Fancy Bears confirmed what Froome had already acknowledged: two TUEs to treat respiratory inflammation. Both prescriptions meant taking the corticosteroid prednisolone in oral form. The first was on May 21, 2013, 12 days before that year’s Criterium du Dauphine. The second at the Tour of Romandie was more contentious as it was “an emergency TUE” and many felt Team Sky should have withdrawn Froome from the race rather than apply for the exemption to use a corticosteroid. Froome was so severely criticised at the time that he refused to allow the team to apply for a TUE to combat sickness during the final week of the 2015 Tour de France.

Wiggins’s case is very different. Though there is no evidence that he has abused the system in any way, questions arise over the dates when he obtained the three TUEs in his Team Sky years, and in the detail of the treatment. Since 2008, Wiggins has had six TUEs; three of them while riding for the Garmin team, and a further three at Sky. His Garmin TUEs were for the asthma drugs salbutamol, formoterol and budesonide, which he could inhale, two puffs, twice daily.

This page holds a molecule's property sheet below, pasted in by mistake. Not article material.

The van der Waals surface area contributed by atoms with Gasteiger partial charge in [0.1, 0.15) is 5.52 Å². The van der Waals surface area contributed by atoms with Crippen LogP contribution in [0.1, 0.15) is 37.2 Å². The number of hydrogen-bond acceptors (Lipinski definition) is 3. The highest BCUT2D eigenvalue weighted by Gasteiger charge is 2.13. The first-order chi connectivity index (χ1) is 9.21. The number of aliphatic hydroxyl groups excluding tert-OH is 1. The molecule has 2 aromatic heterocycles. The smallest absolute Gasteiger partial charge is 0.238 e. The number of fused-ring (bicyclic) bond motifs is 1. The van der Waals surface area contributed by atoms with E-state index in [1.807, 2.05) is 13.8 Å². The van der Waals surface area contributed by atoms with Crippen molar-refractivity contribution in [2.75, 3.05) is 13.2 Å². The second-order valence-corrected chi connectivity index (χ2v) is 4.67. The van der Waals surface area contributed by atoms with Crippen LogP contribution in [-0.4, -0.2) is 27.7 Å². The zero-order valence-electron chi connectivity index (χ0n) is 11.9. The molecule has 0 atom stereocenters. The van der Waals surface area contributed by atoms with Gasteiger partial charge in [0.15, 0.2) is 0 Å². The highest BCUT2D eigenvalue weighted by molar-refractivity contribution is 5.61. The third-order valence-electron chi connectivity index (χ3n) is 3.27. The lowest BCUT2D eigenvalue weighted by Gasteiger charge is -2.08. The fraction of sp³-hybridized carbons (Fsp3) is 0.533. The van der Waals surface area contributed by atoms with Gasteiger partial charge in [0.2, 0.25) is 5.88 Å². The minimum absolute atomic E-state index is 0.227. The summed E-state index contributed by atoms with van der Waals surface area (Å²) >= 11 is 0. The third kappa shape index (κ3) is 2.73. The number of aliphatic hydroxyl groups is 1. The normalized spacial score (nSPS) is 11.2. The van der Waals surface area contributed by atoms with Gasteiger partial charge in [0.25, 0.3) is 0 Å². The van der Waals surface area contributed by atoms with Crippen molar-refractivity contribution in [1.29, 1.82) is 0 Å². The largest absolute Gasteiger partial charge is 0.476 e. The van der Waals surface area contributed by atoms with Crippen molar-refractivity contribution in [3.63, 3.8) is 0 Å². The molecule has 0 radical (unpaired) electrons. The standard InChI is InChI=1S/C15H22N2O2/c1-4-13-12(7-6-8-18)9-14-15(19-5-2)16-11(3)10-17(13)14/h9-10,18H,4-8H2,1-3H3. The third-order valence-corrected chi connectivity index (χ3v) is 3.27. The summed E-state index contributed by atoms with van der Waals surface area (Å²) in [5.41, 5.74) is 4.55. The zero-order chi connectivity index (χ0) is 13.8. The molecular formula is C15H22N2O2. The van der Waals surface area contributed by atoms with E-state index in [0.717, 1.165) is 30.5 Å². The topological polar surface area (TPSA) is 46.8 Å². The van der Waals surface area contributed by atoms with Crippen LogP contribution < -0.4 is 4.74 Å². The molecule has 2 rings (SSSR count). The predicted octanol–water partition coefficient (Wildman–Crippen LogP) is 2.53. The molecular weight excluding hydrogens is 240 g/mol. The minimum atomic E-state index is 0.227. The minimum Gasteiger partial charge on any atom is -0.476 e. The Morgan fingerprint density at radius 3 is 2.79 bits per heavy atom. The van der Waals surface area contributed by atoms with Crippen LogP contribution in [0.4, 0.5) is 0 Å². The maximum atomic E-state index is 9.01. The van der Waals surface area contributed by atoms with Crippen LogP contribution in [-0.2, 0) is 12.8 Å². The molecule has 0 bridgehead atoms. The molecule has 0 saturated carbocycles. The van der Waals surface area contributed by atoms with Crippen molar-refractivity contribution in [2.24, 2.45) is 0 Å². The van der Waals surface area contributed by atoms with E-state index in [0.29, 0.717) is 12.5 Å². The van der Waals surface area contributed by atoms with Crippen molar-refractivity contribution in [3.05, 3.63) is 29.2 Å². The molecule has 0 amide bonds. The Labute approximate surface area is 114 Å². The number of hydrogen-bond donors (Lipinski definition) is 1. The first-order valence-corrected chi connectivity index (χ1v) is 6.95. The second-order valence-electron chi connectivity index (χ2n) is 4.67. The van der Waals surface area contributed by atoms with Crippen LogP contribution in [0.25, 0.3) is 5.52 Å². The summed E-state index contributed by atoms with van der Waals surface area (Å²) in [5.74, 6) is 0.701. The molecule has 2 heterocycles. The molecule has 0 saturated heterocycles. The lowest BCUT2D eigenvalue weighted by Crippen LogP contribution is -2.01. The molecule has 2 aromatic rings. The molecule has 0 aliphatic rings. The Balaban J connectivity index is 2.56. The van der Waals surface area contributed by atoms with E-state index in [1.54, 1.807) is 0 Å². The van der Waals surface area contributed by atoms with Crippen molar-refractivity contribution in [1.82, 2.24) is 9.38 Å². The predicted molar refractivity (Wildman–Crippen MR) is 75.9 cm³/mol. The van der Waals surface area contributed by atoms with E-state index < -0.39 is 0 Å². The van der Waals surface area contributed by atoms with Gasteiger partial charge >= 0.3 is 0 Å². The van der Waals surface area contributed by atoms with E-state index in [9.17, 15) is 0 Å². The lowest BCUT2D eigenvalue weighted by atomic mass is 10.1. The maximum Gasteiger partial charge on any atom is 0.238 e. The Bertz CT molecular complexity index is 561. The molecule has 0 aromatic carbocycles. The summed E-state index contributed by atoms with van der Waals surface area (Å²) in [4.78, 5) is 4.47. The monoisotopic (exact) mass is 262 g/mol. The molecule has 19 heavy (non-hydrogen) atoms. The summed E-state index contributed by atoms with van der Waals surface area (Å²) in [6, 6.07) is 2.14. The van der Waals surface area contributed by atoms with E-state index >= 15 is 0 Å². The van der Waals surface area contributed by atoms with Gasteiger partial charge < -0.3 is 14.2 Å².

These are not performance-enhancing drugs and can now be used without a therapeutic exemption. It is the TUEs Wiggins received while riding for Team Sky that are problematic. First, the timing. In 2011, three days before the start of the Tour de France for which Wiggins was one of the favourites, he was given a TUE to have a one-off 40mg injection of the powerful corticosteroid triamcinolone acetonide.

A year later he was the favourite for the 2012 Tour and four days before the race was given permission for another one-off injection of triamcinolone. Ten months later and 12 days before the start of his major target for that year, the 2013 Giro d’Italia, Wiggins got another TUE for a 40mg injection of triamcinolone.